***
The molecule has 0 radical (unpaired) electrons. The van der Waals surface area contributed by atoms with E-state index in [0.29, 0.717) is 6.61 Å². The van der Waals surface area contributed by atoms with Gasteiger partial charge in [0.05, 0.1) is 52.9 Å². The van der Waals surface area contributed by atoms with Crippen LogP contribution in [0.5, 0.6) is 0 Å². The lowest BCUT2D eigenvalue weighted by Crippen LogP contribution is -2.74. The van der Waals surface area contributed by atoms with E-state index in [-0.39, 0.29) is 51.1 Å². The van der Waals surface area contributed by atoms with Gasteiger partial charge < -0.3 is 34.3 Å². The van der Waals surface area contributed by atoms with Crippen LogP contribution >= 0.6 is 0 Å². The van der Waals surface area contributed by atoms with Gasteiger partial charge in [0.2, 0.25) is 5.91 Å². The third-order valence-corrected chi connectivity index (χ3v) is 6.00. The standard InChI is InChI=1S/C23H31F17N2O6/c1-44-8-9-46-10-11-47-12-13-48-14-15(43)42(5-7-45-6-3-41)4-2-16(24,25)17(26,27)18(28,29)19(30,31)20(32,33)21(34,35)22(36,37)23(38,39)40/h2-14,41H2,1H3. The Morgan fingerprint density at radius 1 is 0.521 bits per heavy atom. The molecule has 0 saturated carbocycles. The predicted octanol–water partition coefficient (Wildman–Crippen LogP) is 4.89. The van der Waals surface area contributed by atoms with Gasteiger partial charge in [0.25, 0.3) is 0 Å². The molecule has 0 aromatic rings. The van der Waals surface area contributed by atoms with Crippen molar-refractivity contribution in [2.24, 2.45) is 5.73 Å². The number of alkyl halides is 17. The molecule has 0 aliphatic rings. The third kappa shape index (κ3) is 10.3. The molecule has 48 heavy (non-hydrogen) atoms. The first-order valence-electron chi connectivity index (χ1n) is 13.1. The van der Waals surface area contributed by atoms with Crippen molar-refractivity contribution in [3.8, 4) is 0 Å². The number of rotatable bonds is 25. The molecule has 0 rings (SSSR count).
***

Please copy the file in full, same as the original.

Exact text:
The molecule has 0 radical (unpaired) electrons. The van der Waals surface area contributed by atoms with E-state index in [0.29, 0.717) is 6.61 Å². The van der Waals surface area contributed by atoms with Gasteiger partial charge in [0.05, 0.1) is 52.9 Å². The van der Waals surface area contributed by atoms with Crippen LogP contribution in [0.5, 0.6) is 0 Å². The lowest BCUT2D eigenvalue weighted by Crippen LogP contribution is -2.74. The van der Waals surface area contributed by atoms with E-state index in [-0.39, 0.29) is 51.1 Å². The van der Waals surface area contributed by atoms with Gasteiger partial charge < -0.3 is 34.3 Å². The van der Waals surface area contributed by atoms with Crippen LogP contribution >= 0.6 is 0 Å². The van der Waals surface area contributed by atoms with Gasteiger partial charge in [0.2, 0.25) is 5.91 Å². The third-order valence-corrected chi connectivity index (χ3v) is 6.00. The standard InChI is InChI=1S/C23H31F17N2O6/c1-44-8-9-46-10-11-47-12-13-48-14-15(43)42(5-7-45-6-3-41)4-2-16(24,25)17(26,27)18(28,29)19(30,31)20(32,33)21(34,35)22(36,37)23(38,39)40/h2-14,41H2,1H3. The Morgan fingerprint density at radius 1 is 0.521 bits per heavy atom. The molecule has 0 saturated carbocycles. The predicted octanol–water partition coefficient (Wildman–Crippen LogP) is 4.89. The van der Waals surface area contributed by atoms with Gasteiger partial charge in [0.25, 0.3) is 0 Å². The molecule has 0 aromatic rings. The van der Waals surface area contributed by atoms with Crippen molar-refractivity contribution in [2.24, 2.45) is 5.73 Å². The number of alkyl halides is 17. The molecule has 0 aliphatic rings. The third kappa shape index (κ3) is 10.3. The molecule has 48 heavy (non-hydrogen) atoms. The first-order valence-electron chi connectivity index (χ1n) is 13.1. The van der Waals surface area contributed by atoms with Crippen molar-refractivity contribution in [3.8, 4) is 0 Å². The number of rotatable bonds is 25. The molecule has 0 rings (SSSR count).